I have been struggling to write this post. Starting and stopping over the course of a few weeks. Many apologies to my editor!! I’m not sure what the block is. Sunday morning I decided to go swim laps at our city pool. My oldest son was serving a late mass, so I had time in the morning, and it’s free (always a big plus!!).
I have always enjoyed swimming, from the feeling of weightlessness to the cool water as I cut through the water. I am in no way a competitive swimmer though. Quietly swimming my laps alongside the other (mostly daily) swimmers and water-walkers helped to let my mind run free and not even to compose a to-do list or reflect too much while I swam.
It’s been a summer of slower schedules but mixed with unexpected things, which is typical. Praying, reflecting, asking for direction and healing mixed with grace and forgiveness – these have been my constants. However, I haven’t been seeing or feeling any progress. Why?
Recently, I read that when we are putting others down or wishing we are better at something, we are actually questioning God’s plan for our lives; we are, in effect, saying that how God made us isn’t good enough. God doesn’t make mistakes. That I feel inadequate as a mom of teenagers (or adolescents or preschoolers or toddlers…) is a reflection on how I am looking at myself. Trusting in God’s plan and purpose for my life needs to be my focus. If I work from a place of hoping in God, trusting that He made me exactly like He wanted, joy is easier to come by, and I can find peace in my daily activities, even when they don’t go as planned.
However, when I try to do it on my own, I’m not letting Jesus lead, and I’m not taking His yoke upon myself. He tells us that His burden is easy and His yoke is light. That is because He is with us. I don’t have the strength to do this life on my own. I will be weary, worn out, and beaten down. Taking Jesus’ yoke, letting Him lead me, gives me His strength. Only then can I do His will and find peace.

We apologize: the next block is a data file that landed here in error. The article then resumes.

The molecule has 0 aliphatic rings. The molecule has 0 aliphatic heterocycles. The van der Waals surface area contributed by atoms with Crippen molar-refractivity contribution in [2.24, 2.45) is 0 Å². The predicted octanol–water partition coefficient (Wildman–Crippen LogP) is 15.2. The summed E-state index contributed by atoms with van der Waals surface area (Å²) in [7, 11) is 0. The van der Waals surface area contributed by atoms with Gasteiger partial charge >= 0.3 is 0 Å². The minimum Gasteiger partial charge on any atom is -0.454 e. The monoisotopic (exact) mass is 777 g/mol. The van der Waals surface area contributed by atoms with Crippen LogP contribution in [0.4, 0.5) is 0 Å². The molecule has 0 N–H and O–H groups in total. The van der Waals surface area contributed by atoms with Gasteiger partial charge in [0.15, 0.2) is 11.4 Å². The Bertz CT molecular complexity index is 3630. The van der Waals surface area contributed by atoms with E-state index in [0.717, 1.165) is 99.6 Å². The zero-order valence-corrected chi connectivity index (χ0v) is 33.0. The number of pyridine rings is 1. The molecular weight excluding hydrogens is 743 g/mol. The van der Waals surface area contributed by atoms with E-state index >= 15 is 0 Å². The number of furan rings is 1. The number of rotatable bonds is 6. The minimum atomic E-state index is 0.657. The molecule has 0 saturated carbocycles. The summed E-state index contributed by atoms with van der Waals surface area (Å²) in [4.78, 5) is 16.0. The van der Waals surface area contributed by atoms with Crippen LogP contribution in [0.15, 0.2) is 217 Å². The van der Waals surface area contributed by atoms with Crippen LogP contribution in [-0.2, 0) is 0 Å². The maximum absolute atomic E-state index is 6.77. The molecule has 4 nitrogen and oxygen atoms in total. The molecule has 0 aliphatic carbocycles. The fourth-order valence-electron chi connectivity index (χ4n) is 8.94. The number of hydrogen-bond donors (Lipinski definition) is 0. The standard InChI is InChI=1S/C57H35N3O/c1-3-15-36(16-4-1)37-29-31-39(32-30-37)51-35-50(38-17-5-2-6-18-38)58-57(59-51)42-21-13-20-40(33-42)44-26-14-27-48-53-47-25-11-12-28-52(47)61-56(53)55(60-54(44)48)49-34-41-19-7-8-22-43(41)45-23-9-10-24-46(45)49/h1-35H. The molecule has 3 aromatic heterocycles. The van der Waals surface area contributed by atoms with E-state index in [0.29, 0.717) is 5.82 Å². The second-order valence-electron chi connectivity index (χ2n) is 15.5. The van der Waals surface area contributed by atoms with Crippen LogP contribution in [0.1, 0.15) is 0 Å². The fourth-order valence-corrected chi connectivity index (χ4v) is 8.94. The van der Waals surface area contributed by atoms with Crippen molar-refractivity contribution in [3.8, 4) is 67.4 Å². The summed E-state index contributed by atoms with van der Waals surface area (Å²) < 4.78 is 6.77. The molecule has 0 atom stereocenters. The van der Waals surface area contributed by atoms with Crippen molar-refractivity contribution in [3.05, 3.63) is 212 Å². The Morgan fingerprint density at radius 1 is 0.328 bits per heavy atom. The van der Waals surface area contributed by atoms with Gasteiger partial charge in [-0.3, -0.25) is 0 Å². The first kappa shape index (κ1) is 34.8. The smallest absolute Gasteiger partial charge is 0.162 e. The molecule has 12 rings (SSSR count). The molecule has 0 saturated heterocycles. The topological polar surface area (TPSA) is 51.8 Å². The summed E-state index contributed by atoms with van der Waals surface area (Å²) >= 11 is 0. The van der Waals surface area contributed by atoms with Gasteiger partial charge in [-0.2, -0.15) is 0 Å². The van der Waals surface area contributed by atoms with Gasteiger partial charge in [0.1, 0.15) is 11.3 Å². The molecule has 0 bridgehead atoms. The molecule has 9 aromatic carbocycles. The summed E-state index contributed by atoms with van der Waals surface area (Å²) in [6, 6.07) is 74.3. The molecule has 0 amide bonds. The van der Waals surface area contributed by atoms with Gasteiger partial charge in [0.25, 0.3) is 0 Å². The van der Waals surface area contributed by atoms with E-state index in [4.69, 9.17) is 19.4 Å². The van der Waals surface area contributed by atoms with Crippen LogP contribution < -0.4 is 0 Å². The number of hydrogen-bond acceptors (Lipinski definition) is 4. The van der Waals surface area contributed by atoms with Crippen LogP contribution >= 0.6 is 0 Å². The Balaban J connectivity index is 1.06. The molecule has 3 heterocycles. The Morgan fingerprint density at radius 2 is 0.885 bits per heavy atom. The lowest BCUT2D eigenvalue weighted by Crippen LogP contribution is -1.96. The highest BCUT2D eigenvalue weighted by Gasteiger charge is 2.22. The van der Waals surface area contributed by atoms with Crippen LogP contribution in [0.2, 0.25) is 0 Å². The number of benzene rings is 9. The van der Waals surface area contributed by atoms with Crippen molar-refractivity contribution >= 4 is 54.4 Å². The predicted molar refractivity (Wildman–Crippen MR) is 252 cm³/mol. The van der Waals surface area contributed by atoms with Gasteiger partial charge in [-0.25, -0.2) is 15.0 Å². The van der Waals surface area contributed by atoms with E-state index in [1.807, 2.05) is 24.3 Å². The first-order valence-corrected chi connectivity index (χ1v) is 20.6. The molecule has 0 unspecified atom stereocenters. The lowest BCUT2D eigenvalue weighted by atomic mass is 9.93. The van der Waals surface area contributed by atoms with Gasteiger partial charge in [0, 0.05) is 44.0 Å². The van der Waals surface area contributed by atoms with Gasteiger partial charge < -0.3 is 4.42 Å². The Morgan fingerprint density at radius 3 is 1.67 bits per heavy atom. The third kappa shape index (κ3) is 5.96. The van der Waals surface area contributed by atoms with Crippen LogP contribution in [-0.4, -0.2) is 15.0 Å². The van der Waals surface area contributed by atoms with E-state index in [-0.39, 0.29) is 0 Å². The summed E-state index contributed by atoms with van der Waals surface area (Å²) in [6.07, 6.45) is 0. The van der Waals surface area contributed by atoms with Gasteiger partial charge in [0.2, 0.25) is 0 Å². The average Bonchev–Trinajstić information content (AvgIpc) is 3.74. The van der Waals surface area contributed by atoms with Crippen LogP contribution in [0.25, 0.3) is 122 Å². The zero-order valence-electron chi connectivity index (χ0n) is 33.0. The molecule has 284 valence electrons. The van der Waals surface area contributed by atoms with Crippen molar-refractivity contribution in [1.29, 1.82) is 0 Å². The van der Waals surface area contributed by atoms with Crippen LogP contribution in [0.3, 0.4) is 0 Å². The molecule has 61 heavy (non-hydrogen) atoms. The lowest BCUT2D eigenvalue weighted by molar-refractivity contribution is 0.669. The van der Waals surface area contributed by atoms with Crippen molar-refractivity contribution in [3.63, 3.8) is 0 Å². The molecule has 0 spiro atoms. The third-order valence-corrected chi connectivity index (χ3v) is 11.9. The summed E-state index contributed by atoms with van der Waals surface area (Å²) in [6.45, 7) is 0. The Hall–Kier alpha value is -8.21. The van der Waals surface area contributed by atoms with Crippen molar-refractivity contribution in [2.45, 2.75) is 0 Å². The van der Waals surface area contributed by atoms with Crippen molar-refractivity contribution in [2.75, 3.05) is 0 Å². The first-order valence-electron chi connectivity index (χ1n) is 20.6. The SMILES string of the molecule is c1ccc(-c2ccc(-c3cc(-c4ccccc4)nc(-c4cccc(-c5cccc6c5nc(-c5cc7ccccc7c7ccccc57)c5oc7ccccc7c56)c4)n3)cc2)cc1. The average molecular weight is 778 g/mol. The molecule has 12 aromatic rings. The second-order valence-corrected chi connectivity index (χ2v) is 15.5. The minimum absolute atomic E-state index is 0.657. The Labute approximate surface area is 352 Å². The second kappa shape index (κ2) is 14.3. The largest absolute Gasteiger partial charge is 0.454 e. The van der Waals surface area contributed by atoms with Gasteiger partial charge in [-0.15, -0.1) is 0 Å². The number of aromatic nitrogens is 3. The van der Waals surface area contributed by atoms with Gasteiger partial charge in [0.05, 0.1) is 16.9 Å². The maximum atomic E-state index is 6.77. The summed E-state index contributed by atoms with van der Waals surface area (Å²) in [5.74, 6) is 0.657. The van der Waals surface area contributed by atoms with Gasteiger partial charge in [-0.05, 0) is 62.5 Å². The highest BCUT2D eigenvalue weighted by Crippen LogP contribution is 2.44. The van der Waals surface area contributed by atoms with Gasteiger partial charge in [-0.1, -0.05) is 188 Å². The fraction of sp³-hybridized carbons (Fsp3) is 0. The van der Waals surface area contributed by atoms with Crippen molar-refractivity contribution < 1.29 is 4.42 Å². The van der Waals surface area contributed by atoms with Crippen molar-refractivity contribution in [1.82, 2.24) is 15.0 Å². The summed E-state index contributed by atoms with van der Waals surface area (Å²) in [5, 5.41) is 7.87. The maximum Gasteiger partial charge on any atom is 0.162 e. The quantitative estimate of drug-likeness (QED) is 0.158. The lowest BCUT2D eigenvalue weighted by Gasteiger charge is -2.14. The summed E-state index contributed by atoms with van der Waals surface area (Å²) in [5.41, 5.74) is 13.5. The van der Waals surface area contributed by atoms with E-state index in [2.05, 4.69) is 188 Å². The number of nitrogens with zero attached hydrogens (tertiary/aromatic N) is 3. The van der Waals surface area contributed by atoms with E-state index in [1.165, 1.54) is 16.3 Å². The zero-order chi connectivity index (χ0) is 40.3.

When I read a book, I am terrible about flipping to the end to see how it turns out. This habit has ruined more than one mystery for me. Reading ebooks helps some (it’s much harder to flip quickly to the end!).
Unless I let go of the questions I have about how life will turn out or how to do, God can’t get into my heart. “God does not fit into an occupied heart.” (St. John of the Cross)
I am praying for guidance while my mind is still plotting a course on its own. I want to know how the situation will play out. If we do this, then they will do that and so on. It doesn’t work that way. While on the surface, I’m asking God for help, I’m not truly giving Him the reigns. It’s time to let go of the questions and truly give God my heart and my life.
How many times in the bible do we hear people asking for healing? Or we hear that Jesus healed someone even before they ask. Sometimes, the person has been suffering for years, as was the case with the woman hemorrhaging for 12 years. (Matthew 9:20) Other times, it is a fever as was the case with Peter’s mother-in-law. (Matthew 8:14) Jesus would be preaching or walking along and someone would call out to him for healing. (Luke 7:11-19)
Jesus’ healing took on many forms. He healed the woman at the well by his knowledge and forgiveness of her sins. He healed the woman brought to him by the elders by his forgiveness and refusal to cast stones at her or her accusers.
Our need for healing can take many forms: physical, spiritual, emotional, mental. There are times we aren’t even aware of our need for healing. A small thing that doesn’t seem significant chips away at our well-being. After time, we look, and God seems far away.
It happens in our relationships with other people too. We take for granted that our close relationships, family or friends, will always be there. Without work and awareness, though, that isn’t the case. A day slips by, maybe two, which grows into a week or a month. Suddenly, we look around and that relationship that was always there is gone.
When we let bitterness invade our thoughts, we turn our back on forgiveness. Even the smallest of grudges can turn into bigger issues.
Letting go of control and letting go of the “need to know” releases these issues from our minds and our hearts and lets God come back in, where He belongs.
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About Amy M.
Amy is a “cradle” Catholic who is trying to learn more about God and her faith every day. She is a wife and mom, trying to raise her children to know God. She works part-time as a pharmacist and leads a moms’ group and bible study at her church.